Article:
The drives consume about 16 watts each at startup and about 6 watts each in steady state. (We have a meter). Even with no special cooling they do not get hot. The entire box with 6 160 Gigabyte drives consumes 225 watts at start up and 125 watts steady state. I wound up with 885 (true) gigabytes of user file storage for about $2,500.

Introductory Linux documentation doesn't cover adding a hard drive to an existing system, but it is quite easy to do with the sfdisk command. The e2label command is optional, but is used with the new scheme of mounting partitions by Label rather than device name.

#sfdisk /dev/hdc
#e2label /dev/hdc /mountpoint

and accept every default to get the entire disk assigned to partition 1. Then add one of the following two lines to /etc/fstab:

/dev/hdc1 /mountpoint ext3 defaults 1 1


LABEL=/mountpoint /mountpoint ext3 defaults 1 1

and run

#mkfs.ext2 /dev/hdc1
#mkdir /mountpoint

Of course you only get the full disk if you start with RH 7.3. The ext2 filesystem will automatically be converted to ext3 when mounted for the first time. These would take a long time to fsck if you actually used an ext2 filesystem.

[With thanks to Alex Aminoff]

An updated copy of this memo is kept at

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"Login" | Login/Create an Account | 4 comments
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3Ware Escalades always make things easy ... (Score: 1)
by thebs ([email protected]) on Sunday, June 02 @ 18:13:59 EDT
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3Ware Escalade products make Ultra133 integration easy. They updated both their 6000 and 7000 series products to support 48-bit ATA addressing months ago. Since they use the raw block addressing of the 32-bit PC, there are no issues until about 2TB -- which is the same as just about any PC-based storage controller (ATA, SCSI or otherwise).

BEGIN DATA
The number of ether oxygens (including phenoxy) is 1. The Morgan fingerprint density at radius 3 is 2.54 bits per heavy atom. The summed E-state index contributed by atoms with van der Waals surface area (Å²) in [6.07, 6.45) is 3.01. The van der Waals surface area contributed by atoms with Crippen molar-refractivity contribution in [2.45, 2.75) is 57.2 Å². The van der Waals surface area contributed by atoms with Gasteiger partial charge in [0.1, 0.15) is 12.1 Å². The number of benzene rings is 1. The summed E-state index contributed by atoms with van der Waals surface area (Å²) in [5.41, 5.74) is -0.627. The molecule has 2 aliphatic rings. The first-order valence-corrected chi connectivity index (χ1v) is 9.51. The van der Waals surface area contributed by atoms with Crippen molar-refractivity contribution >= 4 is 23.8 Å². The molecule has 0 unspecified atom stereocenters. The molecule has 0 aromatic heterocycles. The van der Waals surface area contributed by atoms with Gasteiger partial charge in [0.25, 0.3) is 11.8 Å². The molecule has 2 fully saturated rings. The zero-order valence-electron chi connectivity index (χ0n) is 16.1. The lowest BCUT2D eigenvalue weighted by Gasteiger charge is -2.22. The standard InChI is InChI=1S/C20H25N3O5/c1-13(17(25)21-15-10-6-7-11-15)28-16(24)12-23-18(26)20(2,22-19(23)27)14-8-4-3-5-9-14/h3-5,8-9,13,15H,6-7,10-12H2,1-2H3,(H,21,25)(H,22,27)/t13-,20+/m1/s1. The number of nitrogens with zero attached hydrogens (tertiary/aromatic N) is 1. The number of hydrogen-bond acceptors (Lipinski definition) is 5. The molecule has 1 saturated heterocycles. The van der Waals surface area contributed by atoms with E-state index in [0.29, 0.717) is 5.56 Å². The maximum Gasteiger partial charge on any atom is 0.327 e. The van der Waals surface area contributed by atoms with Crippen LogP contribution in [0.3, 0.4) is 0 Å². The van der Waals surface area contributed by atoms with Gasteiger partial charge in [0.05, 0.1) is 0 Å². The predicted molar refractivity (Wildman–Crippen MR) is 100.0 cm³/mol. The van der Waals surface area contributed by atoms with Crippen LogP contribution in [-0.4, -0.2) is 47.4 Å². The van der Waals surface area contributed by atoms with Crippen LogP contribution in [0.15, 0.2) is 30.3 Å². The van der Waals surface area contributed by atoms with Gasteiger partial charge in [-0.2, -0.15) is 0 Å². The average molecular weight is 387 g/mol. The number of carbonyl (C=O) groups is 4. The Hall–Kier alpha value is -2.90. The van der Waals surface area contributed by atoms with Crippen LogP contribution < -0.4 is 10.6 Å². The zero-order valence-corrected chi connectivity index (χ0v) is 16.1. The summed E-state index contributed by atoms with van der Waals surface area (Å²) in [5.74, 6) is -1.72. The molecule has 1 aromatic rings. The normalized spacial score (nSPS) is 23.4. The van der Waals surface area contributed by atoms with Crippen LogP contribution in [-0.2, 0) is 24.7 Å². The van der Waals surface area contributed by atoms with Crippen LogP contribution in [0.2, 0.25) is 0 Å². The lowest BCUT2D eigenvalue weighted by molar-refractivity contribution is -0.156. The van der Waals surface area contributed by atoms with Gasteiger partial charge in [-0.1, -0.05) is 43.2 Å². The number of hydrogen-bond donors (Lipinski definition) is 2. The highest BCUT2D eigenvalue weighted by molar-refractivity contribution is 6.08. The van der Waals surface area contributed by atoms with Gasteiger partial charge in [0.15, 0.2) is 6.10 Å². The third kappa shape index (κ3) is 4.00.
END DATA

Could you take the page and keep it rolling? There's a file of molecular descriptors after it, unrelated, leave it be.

Better yet, you can get far better performance thanx to the on-board ASIC (64-bit and 64-bit PCI in the 7000 series), 1-2MB of 0 wait static RAM (SRAM), and one-device per 2-8 ATA channels. I highly recommend the 3Ware series products for Linux since their driver has been in the stock kernel since 2.2.15. Various sites have shown the 3Ware ASIC-SRAM approach absolutely dominates RAID-0, 1, 0+1 and applications that have a lot of sequential RAID-5 writes.
The 3Ware Escalade 6410 (32-bit PCI/ASIC, 1MB SRAM, 4-channel) card starts at only $99 from HyperMicro Systems.

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7000 series Firmware 7.4 *DOES* add Ultra133/UDMA (Score: 1)
by thebs ([email protected]) on Tuesday, June 04 @ 00:12:37 EDT
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Okay, correction here I just noticed in the firmware 7.4 release notes. Not only does firmware 7.4 for the 7000 series add 48-bit addressing like firmware 6.9 the 6000 series -- so it can support Ultra133 drives bigger than 137GB -- but the 7000 series does support Ultra133/UDMA6 signaling with firmware 7.4. As I mentioned in my other post, 3Ware uses field programmable gate arrays (FPGAs) for its ASIC and ATA controllers. So the 7.4 firmware must reprogram the ATA controllers as well to support the new signaling speed.
Just another reason to go 3Ware IMHO.